[00:13:49] Whether that was an org helping out in Ukraine with the humanitarian crisis, there COVID-19 relief or relief in the wake of other natural disasters like wildfires and other crises. This is interesting and something we like to keep an eye on trends and giving and something. We talk about a lot on this podcast is surges of giving an attention around tent pole moments like Afghanistan like Ukraine.
[00:14:20] But I think it shows here that those moments, even if they are brief, even if the attention runs out can still make up a very large percentage of.
[00:14:30] Yeah, I am. I’m always trying to look at this. We make this point every time compassion is an unstable emotion that is able to be capitalized. That is a quote from Susan Sontag. And so those peaks happen incredibly quickly. Usually around you were to
[00:14:46] about three weeks from trough to trough, call it trough peak trough.
[00:14:52] Interestingly in this report, though, one of my thoughts is like, oh, is this disaster style of giving actually reducing, overall giving or creating this sort of power law dynamic to an extreme where a handful of charities that happened to be in the line of a disaster, get the funding and the rest.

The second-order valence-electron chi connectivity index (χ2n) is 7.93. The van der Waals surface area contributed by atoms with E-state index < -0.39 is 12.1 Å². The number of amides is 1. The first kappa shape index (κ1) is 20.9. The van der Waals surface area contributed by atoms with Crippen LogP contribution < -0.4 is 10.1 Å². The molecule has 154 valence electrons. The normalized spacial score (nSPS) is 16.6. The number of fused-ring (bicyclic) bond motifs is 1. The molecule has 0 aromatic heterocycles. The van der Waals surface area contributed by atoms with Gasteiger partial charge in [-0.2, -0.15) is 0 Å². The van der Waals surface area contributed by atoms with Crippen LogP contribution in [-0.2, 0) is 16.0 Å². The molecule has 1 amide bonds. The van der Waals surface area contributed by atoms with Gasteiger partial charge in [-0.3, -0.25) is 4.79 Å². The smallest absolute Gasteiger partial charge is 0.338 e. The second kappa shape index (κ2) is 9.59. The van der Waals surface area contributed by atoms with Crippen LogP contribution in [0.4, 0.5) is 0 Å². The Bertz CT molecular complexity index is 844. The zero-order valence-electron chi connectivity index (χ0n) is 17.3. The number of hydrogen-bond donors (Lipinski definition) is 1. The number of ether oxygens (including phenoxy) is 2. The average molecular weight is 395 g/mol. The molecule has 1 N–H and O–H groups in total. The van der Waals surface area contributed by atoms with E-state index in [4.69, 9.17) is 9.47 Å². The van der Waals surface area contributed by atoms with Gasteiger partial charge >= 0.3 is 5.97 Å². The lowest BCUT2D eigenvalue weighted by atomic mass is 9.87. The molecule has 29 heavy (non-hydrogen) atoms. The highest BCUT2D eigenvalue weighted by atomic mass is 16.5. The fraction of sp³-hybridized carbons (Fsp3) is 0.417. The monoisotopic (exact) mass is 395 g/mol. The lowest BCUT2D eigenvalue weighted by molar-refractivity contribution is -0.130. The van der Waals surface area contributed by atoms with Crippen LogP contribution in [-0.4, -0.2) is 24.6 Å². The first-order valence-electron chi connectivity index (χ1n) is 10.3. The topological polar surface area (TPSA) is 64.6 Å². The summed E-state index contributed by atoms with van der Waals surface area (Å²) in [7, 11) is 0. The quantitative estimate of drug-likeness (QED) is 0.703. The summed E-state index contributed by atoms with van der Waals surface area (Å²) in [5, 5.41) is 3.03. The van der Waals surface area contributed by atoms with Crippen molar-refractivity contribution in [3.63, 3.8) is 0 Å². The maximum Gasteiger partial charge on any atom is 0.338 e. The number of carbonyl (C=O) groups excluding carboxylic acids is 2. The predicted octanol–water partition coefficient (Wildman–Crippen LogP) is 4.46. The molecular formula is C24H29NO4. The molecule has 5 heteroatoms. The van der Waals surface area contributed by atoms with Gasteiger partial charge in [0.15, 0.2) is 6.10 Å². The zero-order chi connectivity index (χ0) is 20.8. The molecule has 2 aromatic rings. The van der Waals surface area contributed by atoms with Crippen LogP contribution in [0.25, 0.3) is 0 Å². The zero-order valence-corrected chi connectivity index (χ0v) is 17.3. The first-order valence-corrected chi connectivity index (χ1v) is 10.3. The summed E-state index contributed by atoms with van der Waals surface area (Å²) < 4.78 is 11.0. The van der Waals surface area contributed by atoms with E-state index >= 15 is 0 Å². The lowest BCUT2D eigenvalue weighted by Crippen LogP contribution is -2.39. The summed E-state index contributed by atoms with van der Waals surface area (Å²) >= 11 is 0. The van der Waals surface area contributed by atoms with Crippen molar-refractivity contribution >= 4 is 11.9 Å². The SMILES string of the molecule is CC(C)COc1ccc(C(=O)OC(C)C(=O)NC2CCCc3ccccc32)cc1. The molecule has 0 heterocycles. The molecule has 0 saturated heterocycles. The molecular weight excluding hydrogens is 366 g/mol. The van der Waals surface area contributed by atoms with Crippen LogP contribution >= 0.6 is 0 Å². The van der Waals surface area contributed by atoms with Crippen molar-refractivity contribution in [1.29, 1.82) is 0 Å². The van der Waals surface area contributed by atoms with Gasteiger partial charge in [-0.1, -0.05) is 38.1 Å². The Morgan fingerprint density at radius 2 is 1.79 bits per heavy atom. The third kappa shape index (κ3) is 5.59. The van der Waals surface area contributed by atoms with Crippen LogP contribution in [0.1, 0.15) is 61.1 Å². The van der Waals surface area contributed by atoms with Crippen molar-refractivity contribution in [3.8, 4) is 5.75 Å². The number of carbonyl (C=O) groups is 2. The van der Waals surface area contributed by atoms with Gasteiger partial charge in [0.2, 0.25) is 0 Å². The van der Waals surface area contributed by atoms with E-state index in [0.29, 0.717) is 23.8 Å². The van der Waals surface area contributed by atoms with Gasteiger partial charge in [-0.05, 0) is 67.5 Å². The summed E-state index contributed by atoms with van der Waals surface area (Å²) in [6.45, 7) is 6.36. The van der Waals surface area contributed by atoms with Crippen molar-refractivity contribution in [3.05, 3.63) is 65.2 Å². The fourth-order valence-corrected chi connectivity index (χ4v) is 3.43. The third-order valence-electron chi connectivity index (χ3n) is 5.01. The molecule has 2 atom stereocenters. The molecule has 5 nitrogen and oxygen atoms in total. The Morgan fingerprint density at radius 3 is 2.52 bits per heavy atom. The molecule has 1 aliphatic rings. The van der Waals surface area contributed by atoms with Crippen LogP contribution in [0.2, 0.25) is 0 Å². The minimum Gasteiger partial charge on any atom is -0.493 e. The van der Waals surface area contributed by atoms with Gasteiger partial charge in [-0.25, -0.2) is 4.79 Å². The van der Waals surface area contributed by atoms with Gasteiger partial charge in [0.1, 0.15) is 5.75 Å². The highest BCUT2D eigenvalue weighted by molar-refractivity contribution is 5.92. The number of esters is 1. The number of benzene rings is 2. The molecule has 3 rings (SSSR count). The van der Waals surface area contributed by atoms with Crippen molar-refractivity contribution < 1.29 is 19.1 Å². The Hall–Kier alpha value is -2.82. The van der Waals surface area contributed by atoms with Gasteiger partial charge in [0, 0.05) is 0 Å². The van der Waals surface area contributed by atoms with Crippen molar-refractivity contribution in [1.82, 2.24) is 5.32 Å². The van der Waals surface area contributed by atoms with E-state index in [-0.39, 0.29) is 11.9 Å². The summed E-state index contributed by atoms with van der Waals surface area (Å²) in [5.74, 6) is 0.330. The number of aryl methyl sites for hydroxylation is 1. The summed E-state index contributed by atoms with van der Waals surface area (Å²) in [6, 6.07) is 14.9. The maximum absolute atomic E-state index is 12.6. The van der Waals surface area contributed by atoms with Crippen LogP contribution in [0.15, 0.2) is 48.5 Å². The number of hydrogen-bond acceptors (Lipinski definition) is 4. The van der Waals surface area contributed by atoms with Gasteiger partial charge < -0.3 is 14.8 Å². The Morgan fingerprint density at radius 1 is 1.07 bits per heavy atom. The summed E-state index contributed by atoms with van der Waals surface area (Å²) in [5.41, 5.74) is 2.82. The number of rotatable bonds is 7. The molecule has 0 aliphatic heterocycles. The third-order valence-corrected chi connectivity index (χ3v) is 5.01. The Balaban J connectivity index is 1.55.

[00:15:10] Yet very
[00:15:12] little the quote here is donors who gave to disaster relief and other charities donated 48% more in the 12 trailing months.
[00:15:21] Then those donors who did not give to a disaster relief effort, 1800 on average versus 1200 on average. So it’s interesting that it seems to be when people are giving to disasters. It’s in addition to a normal giving pattern instead, instead of.
[00:15:37] Yeah, I agree. And I guess that’s, that’s a good thing. But yeah, we have this article linked from our newsletter which you can also find in the show notes of this podcast. And there’s lots of interesting stats in here, so we recommend that you check it out. Alright, George, how about a feel? Good story.
[00:15:55] All right. What do you have for us? This comes from Fox five vegas.com and it is about a nonprofit. That’s opened a cat cafe to highlight adoptable felines in Las Vegas. So patrons campaign entry, donation of $15, which gives them the chance to enjoy the snacks, a beverage, and a cafe full of kittens for approximately an hour.